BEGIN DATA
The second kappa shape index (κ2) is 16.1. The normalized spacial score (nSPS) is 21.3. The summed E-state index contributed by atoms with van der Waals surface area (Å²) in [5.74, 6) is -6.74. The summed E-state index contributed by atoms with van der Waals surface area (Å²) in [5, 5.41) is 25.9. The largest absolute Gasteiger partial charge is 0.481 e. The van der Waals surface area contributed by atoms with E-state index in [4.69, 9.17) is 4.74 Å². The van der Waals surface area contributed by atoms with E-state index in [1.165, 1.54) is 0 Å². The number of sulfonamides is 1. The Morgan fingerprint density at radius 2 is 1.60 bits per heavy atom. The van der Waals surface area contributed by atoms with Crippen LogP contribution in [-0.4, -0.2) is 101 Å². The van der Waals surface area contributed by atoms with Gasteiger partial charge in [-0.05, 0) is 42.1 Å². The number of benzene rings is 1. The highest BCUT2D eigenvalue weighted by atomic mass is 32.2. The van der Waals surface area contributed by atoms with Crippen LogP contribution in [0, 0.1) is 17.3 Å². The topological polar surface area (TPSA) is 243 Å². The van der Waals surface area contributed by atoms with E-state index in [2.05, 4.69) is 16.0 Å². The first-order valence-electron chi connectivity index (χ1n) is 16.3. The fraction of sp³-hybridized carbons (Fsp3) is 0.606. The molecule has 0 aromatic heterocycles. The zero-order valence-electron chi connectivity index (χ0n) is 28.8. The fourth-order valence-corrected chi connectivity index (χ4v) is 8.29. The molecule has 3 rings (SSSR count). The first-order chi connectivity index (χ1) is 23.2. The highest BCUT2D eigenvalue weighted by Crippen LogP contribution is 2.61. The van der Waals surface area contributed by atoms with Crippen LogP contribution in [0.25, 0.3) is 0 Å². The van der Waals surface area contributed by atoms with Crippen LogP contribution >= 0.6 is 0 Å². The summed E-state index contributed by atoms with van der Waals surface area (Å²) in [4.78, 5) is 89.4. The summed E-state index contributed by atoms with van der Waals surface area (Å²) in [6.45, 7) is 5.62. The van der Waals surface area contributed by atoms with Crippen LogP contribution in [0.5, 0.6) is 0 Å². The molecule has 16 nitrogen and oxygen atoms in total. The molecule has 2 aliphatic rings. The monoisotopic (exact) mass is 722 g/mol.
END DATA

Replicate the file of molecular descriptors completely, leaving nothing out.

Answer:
The second kappa shape index (κ2) is 16.1. The normalized spacial score (nSPS) is 21.3. The summed E-state index contributed by atoms with van der Waals surface area (Å²) in [5.74, 6) is -6.74. The summed E-state index contributed by atoms with van der Waals surface area (Å²) in [5, 5.41) is 25.9. The largest absolute Gasteiger partial charge is 0.481 e. The van der Waals surface area contributed by atoms with E-state index in [4.69, 9.17) is 4.74 Å². The van der Waals surface area contributed by atoms with E-state index in [1.165, 1.54) is 0 Å². The number of sulfonamides is 1. The Morgan fingerprint density at radius 2 is 1.60 bits per heavy atom. The van der Waals surface area contributed by atoms with Crippen LogP contribution in [-0.4, -0.2) is 101 Å². The van der Waals surface area contributed by atoms with Gasteiger partial charge in [-0.05, 0) is 42.1 Å². The number of benzene rings is 1. The highest BCUT2D eigenvalue weighted by atomic mass is 32.2. The van der Waals surface area contributed by atoms with Crippen LogP contribution in [0, 0.1) is 17.3 Å². The topological polar surface area (TPSA) is 243 Å². The van der Waals surface area contributed by atoms with E-state index in [2.05, 4.69) is 16.0 Å². The first-order valence-electron chi connectivity index (χ1n) is 16.3. The fraction of sp³-hybridized carbons (Fsp3) is 0.606. The molecule has 0 aromatic heterocycles. The zero-order valence-electron chi connectivity index (χ0n) is 28.8. The fourth-order valence-corrected chi connectivity index (χ4v) is 8.29. The molecule has 3 rings (SSSR count). The first-order chi connectivity index (χ1) is 23.2. The highest BCUT2D eigenvalue weighted by Crippen LogP contribution is 2.61. The van der Waals surface area contributed by atoms with Crippen LogP contribution in [0.25, 0.3) is 0 Å². The van der Waals surface area contributed by atoms with Crippen LogP contribution >= 0.6 is 0 Å². The summed E-state index contributed by atoms with van der Waals surface area (Å²) in [4.78, 5) is 89.4. The summed E-state index contributed by atoms with van der Waals surface area (Å²) in [6.45, 7) is 5.62. The van der Waals surface area contributed by atoms with Crippen LogP contribution in [0.5, 0.6) is 0 Å². The molecule has 16 nitrogen and oxygen atoms in total. The molecule has 2 aliphatic rings. The monoisotopic (exact) mass is 722 g/mol.